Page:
On Monday I drove my mother to Kam’s but after she saw the low prices for lunch specials a few doors down, she wanted to try Jade Garden instead. Between 11am and 2:30pm daily, you have your pick of 20 different rice plates for $4.95, including soup. An additional 18 selections of lunch combos are priced from $4.75 to $5.25 including soup, egg roll and steamed rice. For kids, a students special box lunch of fried rice, noodles, and fried boneless chicken plus a soda is $3.50. Also promoted outside was a three-for-$18.95 including soup for eat-in. There’s also a slightly expanded three-for to-go only menu that includes rice instead of soup for $17.50, and free delivery over $15 between 5pm and 9pm.
Given the low prices, the modern black and steel decor and all white tableware were a surprise when we stepped inside. Likewise the marble and onyx we’d later discover in the rest room. Not very busy at noon hour, most of the customers appeared to be Chinese contractors and construction workers tucking into rice plates or sharing three-for’s around the table.
Service was on the slow side to take our order (and bring the bill), but soon we had a tureen of soup. The complimentary “old fire” soup included stew meat, many bones, dried bok choy, and carrots, and was well-skimmed. This made for a very flavorful broth and did not need the bit of MSG I think I detected.
I tried the Curry Beef Tendon Rice Plate, $4.95. The soft lengths of tendon were simmered in a mild yellow curry sauce that tasted pretty much like straight-up Madras curry powder. While not the most complex example, it was done well and neither harsh nor gritty. A few chunks of beef plate meat attached to chewy fascia as well as crunchy red and green bell peppers plus juicy squares of sautéed onion were part of the assemblage and serve over a giant pile of white rice. Quite nice, especially getting the proper doneness on the different cuts of slow-cooked meats and the contrast with the crisp, barely cooked veggies, and fresher tasting than most versions.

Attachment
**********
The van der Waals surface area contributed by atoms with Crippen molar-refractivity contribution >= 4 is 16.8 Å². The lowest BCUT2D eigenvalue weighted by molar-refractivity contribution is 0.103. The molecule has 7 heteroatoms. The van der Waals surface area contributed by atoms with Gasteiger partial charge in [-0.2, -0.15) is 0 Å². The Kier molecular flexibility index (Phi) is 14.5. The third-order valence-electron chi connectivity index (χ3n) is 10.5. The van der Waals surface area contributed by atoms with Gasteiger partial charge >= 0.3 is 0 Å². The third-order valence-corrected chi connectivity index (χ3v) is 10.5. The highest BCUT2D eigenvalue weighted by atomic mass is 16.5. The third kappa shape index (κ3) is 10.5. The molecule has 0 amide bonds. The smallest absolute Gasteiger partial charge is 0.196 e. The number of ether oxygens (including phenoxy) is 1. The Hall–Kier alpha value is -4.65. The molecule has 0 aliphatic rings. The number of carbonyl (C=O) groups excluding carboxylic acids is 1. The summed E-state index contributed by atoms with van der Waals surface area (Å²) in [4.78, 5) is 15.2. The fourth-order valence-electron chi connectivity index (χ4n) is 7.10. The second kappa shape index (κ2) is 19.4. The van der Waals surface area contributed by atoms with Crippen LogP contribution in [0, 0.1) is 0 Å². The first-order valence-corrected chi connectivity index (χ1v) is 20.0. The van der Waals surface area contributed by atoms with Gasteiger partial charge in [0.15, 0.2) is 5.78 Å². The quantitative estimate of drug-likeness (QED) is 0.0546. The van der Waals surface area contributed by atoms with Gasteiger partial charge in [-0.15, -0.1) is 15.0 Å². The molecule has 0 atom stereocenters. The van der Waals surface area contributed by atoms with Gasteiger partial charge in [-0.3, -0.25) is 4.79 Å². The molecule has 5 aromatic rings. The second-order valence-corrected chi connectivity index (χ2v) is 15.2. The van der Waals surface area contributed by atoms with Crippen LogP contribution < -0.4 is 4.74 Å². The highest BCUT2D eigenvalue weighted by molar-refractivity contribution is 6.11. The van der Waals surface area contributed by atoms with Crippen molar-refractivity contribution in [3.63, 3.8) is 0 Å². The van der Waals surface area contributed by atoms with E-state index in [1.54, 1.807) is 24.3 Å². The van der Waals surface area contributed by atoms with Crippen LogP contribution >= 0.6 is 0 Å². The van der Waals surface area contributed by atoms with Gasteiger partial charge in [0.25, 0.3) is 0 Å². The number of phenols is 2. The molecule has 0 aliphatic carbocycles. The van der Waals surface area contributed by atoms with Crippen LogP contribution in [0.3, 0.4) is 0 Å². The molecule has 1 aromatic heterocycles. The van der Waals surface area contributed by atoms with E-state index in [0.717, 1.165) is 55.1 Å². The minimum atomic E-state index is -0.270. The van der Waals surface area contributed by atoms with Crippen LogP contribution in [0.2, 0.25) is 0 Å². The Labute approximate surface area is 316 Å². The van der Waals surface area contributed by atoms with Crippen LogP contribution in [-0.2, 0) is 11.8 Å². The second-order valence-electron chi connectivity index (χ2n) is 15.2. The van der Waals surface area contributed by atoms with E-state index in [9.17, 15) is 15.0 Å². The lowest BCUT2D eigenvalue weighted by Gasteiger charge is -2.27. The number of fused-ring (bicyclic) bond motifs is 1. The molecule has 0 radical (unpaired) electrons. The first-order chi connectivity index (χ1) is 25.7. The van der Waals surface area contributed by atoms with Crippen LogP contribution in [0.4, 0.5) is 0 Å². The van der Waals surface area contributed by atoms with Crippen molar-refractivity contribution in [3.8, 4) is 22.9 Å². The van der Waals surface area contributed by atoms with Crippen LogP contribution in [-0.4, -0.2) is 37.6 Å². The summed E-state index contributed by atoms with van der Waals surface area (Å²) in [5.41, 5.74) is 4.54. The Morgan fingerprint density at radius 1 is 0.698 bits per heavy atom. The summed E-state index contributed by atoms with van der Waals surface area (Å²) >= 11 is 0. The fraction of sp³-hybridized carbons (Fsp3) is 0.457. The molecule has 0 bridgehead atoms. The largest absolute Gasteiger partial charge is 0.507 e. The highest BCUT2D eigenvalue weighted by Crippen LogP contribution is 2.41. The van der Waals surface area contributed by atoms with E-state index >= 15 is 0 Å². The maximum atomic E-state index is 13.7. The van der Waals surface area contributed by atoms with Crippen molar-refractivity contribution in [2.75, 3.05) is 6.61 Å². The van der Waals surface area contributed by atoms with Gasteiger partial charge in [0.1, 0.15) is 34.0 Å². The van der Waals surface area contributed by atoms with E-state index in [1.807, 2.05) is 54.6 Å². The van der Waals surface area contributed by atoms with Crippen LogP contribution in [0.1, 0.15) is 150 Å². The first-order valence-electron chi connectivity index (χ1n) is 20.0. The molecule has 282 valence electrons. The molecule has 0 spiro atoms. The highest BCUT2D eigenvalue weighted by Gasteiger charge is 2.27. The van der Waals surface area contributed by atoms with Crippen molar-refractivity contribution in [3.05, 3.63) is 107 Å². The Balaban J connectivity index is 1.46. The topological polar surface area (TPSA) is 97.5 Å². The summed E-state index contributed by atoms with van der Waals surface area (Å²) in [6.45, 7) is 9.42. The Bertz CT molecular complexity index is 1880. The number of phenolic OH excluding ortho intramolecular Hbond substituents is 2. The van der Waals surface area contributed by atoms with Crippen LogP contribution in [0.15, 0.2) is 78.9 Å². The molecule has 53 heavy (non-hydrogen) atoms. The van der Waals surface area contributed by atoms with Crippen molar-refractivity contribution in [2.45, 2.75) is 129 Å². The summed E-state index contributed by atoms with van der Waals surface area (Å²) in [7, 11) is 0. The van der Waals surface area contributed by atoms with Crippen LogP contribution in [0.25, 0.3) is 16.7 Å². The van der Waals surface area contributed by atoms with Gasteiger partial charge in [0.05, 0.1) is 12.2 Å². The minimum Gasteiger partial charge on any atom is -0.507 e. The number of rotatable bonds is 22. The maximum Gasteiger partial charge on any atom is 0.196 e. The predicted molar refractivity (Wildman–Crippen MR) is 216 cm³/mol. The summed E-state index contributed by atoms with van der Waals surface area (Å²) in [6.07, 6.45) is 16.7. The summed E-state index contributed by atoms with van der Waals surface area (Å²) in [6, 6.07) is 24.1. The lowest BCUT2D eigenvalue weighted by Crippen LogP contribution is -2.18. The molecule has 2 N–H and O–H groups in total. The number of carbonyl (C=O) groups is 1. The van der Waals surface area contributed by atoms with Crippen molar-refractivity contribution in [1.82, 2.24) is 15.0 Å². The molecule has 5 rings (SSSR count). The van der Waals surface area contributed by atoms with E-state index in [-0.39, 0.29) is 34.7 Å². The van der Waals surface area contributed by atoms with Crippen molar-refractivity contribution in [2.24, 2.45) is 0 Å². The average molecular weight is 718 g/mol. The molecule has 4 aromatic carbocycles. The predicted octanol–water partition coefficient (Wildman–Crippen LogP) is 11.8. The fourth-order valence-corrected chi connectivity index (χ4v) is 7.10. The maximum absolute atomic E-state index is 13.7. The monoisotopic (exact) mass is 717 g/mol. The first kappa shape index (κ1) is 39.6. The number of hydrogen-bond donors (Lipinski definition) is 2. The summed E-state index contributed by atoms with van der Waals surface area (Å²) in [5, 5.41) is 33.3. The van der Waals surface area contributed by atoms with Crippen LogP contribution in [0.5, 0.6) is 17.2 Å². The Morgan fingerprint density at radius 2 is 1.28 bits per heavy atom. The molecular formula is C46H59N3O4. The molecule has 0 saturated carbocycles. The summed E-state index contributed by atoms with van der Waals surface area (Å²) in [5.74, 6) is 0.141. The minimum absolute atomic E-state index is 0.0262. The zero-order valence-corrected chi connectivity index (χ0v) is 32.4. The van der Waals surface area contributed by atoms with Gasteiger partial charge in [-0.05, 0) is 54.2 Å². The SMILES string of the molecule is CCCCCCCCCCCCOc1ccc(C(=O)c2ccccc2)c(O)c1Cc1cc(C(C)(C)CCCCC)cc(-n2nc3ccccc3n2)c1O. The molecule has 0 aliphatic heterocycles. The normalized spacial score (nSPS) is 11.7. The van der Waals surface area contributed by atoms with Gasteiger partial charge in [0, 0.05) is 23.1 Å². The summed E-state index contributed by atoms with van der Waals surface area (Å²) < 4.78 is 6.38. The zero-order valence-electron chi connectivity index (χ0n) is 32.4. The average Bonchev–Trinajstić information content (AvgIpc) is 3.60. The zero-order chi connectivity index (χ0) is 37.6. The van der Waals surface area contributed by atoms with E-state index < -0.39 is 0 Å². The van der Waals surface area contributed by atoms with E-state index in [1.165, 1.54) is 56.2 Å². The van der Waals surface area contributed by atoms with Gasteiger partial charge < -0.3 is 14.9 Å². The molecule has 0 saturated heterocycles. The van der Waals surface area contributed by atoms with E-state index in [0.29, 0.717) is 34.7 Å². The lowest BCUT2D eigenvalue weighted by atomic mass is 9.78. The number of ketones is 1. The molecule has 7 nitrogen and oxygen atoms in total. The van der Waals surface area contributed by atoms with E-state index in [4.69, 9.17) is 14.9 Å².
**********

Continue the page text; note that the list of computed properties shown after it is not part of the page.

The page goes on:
For Mom, a big plate of House Special Dry Chow Fun for $5.95. The thinness of the medium-width rice noodles gave them a silky mouthfeel in addition to being chewy. The components included exactly two shelled shrimp, one scallop, and seven calamari tubes supplemented with char siu, skinless slivers of chicken, fat slabs of black mushroom, bean sprouts, and scallions. All tasty.
A closer look at the chow fun revealed fancy knife work on the flower-cut squid, batons of green onion cut to identical lengths, bean sprouts plucked of the root threads leaving just the "silver", and light charring on the rice noodles. This deftness with a knife, careful prep, and minimum of oil (just a fine sheen left on the plate) shared more in common with the more highly finessed $14 per dish noodles at fancy dim sum palaces than with offerings at pedestrian neighborhood places found at this price point.
Though we only tried two dishes, I have a good feeling about Jade Palace. It seems to aspire to be more than meets the eye and the kitchen might have the chops to pull it off. Amidst the lunch specials, the menu also includes Buddha Jumps over the Wall, listed as shark fin, sea cucumber, abalone, fish maw for $160.
Offering Shun Tak style cooking, here’s the menu of house specialties painted on the wall mirror:
Most of those Shun Tak dishes are translated into English on the “country style” menu.
What else have ‘hounds tried here?
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Shun Tak at Gourmet Village in Millbrae
Shunde House Special Fish Salad at Bow Hon
More about Shun Tak cooking:
850 Grant Ave, San Francisco, CA 94108
3608 Balboa St, San Francisco, CA 94121
465 Broadway, Millbrae, CA 94030
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